Quiz: Remember the definition of mal de mer?
by 1914 (1903 as push), of uncertain origin; no evidence for the common derivation from an acronym of port outward, starboard home, supposedly the shipboard accommodations of wealthy British traveling to India on the P & O Lines (to keep their cabins out of the sun); as per OED, see objections outlined in G. Chowdharay-Best, "Mariner's Mirror," Jan. 1971; also see here. More likely from slang posh "a dandy" (1890), from thieves' slang meaning "money" (1830), originally "coin of small value, halfpenny," possibly from Romany posh "half" [Barnhart].
The cavalryman, far more than the infantryman, makes a point of wearing "posh" clothing on every possible occasion -- "posh" being a term used to designate superior clothing, or articles of attire other than those issued by and strictly conforming to the regulations. [E. Charles Vivian, "The British Army From Within," London, 1914]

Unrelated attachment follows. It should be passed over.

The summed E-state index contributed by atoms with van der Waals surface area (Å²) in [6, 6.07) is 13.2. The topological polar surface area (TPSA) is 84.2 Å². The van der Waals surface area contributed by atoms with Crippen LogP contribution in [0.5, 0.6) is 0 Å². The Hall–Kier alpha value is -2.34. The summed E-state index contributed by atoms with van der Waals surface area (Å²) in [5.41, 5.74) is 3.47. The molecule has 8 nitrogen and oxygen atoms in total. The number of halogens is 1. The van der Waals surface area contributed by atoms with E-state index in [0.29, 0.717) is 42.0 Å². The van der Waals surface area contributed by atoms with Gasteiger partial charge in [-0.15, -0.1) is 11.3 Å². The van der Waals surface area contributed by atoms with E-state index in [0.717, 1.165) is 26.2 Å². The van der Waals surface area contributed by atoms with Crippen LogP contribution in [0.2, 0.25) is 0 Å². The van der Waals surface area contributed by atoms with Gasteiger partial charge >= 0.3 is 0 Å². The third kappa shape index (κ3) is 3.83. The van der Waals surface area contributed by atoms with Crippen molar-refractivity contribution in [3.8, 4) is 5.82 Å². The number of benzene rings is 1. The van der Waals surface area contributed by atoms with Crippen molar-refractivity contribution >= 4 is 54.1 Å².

[1903+; origin uncertain; perhaps fr the mid-1800s term posh, ''money,'' fr Romany pash, ''a half,'' referring to a half-penny; perhaps fr mid-1800s posh, ''a dandy,'' of unknown origin; perhaps fr early 1900s Cambridge University slang push or poosh, ''stylish''; perhaps a mispronunciation of polish; improbably an acronym for port out starboard home, said to be the formula for choosing the side of the ship with the most comfortable cabins on the steamer route from England to India or return; perhaps none of the above]